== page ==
Sunday schools, church groups, choirs and Scout troops will all be swept up by broad surveillance proposals designed to confront Islamic radicalism in teaching institutions.
New Ofsted rules designed to monitor any organisation which interacts with a child for more than six hours a week means traditional church gatherings along with community groups are liable for inspection by government authorities.
Schools Minister Nick Gibb has said the new rules would cover all activities taking place, meaning every church that offers several activities for youngsters, including Scouts, choirs or youth clubs, would need to be registered with the government and be prepared for their activities to be monitored by the state.
Ofsted chief Sir Michael Wilshaw revealed his inspectors would use powers intended to crack down on Muslim madrassas run by extremists who might be seeking to groom pupils for radical activities to also regulate Christian Sunday schools. Last week a cross-party group of more than 20 MPs attacked the plans during a Westminster Hall debate, according to the Sunday Express.
Senior Conservative Edward Leigh said: “Why does tackling abuse and radicalisation in a very tiny number of madrassas mean every voluntary group in England that instructs children for six hours or more has to register with the state?”
The former chairman of the Public Accounts Committee said the “scheme for spotting jihadists” was going to impose state regulation on groups teaching arts, music and sport, “activities which jihadists are not particularly known to engage in”.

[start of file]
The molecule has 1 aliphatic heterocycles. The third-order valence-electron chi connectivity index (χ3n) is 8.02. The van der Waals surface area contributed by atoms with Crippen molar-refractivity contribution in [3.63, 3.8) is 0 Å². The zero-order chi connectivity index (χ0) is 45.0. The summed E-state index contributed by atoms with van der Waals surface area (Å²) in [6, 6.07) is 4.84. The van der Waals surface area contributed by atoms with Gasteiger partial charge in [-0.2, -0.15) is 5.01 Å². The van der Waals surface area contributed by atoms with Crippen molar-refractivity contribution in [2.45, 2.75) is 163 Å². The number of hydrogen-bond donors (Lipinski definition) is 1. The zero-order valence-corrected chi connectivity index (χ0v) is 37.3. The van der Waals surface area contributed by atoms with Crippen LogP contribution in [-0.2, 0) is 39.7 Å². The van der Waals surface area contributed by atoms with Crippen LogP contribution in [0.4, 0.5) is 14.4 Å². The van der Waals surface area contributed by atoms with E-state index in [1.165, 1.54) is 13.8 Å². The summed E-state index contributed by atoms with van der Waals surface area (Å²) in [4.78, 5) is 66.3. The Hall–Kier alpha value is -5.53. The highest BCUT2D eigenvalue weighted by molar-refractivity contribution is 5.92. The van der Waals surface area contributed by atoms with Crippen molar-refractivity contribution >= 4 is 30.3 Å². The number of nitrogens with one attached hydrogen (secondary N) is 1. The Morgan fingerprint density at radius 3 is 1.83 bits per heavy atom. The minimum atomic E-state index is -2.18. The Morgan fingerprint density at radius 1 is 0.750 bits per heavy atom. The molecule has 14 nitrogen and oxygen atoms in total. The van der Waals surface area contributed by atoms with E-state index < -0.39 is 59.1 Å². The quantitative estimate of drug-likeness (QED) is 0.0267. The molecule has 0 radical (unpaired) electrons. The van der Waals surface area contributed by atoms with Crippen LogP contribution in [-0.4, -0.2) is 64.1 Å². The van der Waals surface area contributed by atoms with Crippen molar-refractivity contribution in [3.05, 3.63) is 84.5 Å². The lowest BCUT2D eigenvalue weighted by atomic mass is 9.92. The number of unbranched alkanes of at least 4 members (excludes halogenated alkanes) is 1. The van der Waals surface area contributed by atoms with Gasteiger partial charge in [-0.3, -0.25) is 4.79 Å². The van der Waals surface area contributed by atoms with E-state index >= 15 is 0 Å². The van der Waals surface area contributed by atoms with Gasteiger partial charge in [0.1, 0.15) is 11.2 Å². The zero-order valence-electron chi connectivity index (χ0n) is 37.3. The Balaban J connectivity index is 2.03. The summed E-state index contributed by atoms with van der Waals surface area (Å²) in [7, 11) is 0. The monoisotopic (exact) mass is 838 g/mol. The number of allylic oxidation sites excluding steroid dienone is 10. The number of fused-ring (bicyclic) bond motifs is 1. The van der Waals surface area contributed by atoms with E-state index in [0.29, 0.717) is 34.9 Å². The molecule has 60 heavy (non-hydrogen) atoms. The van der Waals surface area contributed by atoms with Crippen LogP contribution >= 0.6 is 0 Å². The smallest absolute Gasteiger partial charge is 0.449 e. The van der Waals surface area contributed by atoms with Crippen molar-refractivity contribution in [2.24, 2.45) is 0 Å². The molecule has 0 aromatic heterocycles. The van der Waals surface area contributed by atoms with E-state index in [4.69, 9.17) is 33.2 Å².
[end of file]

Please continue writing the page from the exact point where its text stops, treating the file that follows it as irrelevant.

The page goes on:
He added: “Members will be thinking of the many Scout troops, sports teams, youth groups, churches, conservation groups and after-school clubs in their constituencies.
“They will have to register, even though we can say with a high degree of certainty that none of them are poisoning young minds.
“To top it all, the scheme will not make children any safer from extremism, it will just tie up non-jihadi groups in red tape.
“The idea that jihadists will take time to register is incredibly naive. Islamist extremists regard our laws as a total irrelevance.”
David Cameron tried to block opposition by claiming schools inspectors will not be allowed to raid Sunday schools as the powers would only “regulate institutions teaching children for a short period each week”. Mr. Gibb was equally firm in his belief that the measures would balance the need for encouraging out-of school education with the desire to keep children safe.
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